A funny thing happened on the evening of March 11, 2009. Two separate, unrelated 'experiments' were performed using social media and emerging Web2.0 technologies. What're the odds?
First, P&G hosted a "digital hack" night with CEOs and leaders of major companies in the digital marketing space. Executives from Facebook, Google, Nielsen and a wide array of other digital media-relevant companies joined select P&G marketing leaders in a special event to better educate themselves on how social and digital media can be better used by marketers. However, this was not your standard lecture/presentation event. Instead, it was a real-time contest between all 40 participants that were split into 4 teams of 10. The objective of the contest was to sell as many Tide t-shirts as possible in four hours by only using digital marketing tools like Facebook, MySpace, Twitter, YouTube, etc... All revenue from the t-shirts sold was to go to charity (specifically the "Loads of Hope" charity for disaster victims). Suddenly, Twitter and Facebook were awash with status updates and Tweets promoting the charity through 4 different websites (one for each team) that enabled folks to order their Tide t-shirts. The word "Tide" was in the top 10 of words twittered that night, and the four teams together raised $50,000 worth of shirt sales through viral digital marketing. The Tide brand then matched that amount for a total of $100,000 raised for the "Loads of Hope" charity. Not bad for four hours of focused digital marketing!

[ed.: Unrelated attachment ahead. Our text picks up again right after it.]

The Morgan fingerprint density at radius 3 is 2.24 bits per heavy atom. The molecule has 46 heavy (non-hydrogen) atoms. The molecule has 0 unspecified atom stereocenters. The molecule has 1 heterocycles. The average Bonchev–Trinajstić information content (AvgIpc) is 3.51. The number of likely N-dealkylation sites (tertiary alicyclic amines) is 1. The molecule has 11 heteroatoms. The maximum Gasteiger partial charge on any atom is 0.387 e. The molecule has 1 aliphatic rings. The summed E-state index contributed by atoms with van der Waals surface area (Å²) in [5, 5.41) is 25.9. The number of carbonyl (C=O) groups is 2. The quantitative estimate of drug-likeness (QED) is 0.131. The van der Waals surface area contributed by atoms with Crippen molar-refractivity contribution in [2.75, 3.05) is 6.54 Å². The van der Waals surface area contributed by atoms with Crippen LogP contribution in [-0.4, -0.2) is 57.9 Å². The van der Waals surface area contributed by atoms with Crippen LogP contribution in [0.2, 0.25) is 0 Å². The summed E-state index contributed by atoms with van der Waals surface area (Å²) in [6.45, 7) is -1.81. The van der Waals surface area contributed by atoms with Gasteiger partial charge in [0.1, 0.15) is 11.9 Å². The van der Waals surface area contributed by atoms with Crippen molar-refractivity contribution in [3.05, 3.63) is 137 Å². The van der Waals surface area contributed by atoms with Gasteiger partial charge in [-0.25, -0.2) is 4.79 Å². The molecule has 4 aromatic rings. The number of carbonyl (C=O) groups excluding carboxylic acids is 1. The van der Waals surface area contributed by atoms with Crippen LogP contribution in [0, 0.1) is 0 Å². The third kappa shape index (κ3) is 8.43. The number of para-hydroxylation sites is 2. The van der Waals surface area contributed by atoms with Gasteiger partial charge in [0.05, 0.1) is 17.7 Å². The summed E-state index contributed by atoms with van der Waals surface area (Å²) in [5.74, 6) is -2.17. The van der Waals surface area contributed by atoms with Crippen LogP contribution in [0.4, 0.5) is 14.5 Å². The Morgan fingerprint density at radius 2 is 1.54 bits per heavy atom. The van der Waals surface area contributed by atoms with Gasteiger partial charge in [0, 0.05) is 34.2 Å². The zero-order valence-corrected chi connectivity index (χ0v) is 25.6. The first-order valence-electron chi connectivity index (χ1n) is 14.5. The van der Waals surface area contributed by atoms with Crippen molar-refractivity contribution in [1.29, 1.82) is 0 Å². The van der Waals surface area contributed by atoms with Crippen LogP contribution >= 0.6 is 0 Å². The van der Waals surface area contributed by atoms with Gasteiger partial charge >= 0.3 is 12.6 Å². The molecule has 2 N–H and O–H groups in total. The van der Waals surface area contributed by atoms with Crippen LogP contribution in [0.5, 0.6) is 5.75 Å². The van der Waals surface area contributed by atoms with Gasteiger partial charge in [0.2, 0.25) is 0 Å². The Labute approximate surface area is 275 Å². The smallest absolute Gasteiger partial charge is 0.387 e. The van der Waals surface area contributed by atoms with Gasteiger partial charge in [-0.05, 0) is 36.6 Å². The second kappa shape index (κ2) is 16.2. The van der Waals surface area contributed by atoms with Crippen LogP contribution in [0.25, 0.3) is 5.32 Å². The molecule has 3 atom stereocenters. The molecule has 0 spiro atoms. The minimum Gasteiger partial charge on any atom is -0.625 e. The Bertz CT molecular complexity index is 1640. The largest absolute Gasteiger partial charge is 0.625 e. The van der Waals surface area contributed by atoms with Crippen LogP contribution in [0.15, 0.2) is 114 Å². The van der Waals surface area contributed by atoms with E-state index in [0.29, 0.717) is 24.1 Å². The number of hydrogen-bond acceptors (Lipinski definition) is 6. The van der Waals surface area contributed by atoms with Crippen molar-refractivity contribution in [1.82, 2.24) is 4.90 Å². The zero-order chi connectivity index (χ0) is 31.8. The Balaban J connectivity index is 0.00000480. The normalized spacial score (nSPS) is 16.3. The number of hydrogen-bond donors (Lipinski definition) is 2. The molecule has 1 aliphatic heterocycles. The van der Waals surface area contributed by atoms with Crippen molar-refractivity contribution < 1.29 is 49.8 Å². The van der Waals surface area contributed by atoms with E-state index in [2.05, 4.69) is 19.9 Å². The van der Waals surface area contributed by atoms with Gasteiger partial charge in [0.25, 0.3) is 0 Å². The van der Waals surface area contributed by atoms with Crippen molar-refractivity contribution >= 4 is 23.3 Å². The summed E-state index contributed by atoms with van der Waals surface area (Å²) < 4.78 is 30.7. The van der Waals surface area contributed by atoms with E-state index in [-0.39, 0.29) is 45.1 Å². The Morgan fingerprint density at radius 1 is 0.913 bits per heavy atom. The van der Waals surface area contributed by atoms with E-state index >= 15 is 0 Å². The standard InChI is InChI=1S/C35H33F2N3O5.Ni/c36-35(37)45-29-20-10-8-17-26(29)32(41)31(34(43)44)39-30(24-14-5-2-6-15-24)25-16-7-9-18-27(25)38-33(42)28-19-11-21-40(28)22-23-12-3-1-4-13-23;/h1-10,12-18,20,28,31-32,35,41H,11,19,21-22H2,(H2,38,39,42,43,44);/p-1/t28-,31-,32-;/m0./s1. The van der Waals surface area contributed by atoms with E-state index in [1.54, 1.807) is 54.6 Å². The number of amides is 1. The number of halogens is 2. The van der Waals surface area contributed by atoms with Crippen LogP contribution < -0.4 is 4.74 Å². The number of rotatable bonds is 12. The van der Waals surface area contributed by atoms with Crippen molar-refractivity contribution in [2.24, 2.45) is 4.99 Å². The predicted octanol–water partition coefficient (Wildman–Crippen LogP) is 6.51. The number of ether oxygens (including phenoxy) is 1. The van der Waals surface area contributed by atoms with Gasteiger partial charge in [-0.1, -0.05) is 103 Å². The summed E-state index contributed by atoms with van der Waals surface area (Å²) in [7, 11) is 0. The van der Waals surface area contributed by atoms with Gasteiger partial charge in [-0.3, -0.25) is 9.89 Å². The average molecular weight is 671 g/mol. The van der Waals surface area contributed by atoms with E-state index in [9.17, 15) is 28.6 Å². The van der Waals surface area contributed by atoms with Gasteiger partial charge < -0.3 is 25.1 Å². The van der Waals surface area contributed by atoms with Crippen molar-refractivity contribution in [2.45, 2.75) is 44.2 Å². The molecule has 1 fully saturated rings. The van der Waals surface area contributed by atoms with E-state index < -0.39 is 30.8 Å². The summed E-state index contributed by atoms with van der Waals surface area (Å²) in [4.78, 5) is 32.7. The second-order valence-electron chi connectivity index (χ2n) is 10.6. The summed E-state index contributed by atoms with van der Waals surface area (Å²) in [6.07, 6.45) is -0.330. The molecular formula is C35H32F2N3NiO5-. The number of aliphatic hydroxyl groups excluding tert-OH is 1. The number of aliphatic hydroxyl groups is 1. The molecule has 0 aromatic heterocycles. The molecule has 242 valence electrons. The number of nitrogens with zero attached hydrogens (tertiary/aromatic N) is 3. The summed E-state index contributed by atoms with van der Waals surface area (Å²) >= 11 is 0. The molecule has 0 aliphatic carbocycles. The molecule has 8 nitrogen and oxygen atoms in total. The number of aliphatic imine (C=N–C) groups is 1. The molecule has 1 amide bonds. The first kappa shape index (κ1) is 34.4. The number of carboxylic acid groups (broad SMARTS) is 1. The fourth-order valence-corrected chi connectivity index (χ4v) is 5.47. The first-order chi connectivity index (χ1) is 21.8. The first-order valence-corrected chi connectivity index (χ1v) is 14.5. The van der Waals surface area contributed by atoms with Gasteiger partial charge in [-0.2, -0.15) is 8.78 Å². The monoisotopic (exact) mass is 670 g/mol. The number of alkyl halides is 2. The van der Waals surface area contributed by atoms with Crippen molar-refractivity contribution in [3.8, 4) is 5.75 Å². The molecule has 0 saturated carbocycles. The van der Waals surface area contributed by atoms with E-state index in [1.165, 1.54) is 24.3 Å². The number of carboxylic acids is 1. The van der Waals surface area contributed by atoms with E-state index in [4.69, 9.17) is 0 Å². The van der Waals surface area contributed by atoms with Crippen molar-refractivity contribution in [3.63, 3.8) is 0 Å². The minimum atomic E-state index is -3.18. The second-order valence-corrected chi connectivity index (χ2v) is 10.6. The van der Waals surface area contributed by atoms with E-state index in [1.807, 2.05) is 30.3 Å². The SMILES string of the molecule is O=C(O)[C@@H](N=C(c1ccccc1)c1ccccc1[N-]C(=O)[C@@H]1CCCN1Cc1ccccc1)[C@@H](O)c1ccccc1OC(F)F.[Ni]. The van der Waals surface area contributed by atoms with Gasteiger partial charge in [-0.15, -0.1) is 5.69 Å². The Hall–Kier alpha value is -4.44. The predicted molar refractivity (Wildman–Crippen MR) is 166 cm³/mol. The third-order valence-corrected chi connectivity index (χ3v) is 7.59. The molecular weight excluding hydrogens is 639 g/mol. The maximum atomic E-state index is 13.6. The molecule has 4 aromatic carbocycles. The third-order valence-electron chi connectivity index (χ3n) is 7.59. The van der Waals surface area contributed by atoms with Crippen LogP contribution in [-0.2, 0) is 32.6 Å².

Then, a few hours after the P&G 'experiment' finished, I watched my new favorite Late Night host, Jimmy Fallon, take the stage with an idea for a Twitter-specific experiment. Right after Fallon's segment with the founders of Digg.com, he kicked off an experiment to see if he could get a participant in the studio audience by the name of Bryan Brinkman to become the most followed person on Twitter (citing that he wanted him to be more followed than Barack Obama--even though I don't believe the POTUS is actually the most followed any longer). Brinkman started with 7 followers, and as of this post (less than 24 hours later), Brinkman now has 25,367 followers. Still a ways from the 391,640 followers that Barry Obama has, but not bad for a simple shout out during Jimmy's new late night show:
Personally, I love Jimmy Fallon's show, as he seems to be creating a niche as the late night host who is bringing social media to the mainstream. Makes sense since his target demographic is the 18-25 age group who are all technically hip and fully immersed in these social mediums. His ratings thus far indicate that he's doing a great job of reaching that audience, as well as growing share with the older segment as well.
Both experiments were interesting, and I participated in both (yes, I am now following Bryan Brinkman and bought 2 Tide t-shirts from Team 2: blue for me, green for my wife). And they make for good press, promotion, yada yada. One lingering question I have, though, is why do we still need to 'experiment'? Isn't it already obvious what the power of social networks can have in influencing ideas and actions in the masses?
Regardless, I must admit each experiment brought an element of entertainment to my normally boring Wednesday night. I just hope my Tide shirts fit, and I'm about to stop following Bryan Brinkman because, well, he tweets way too much about things I just don't care about!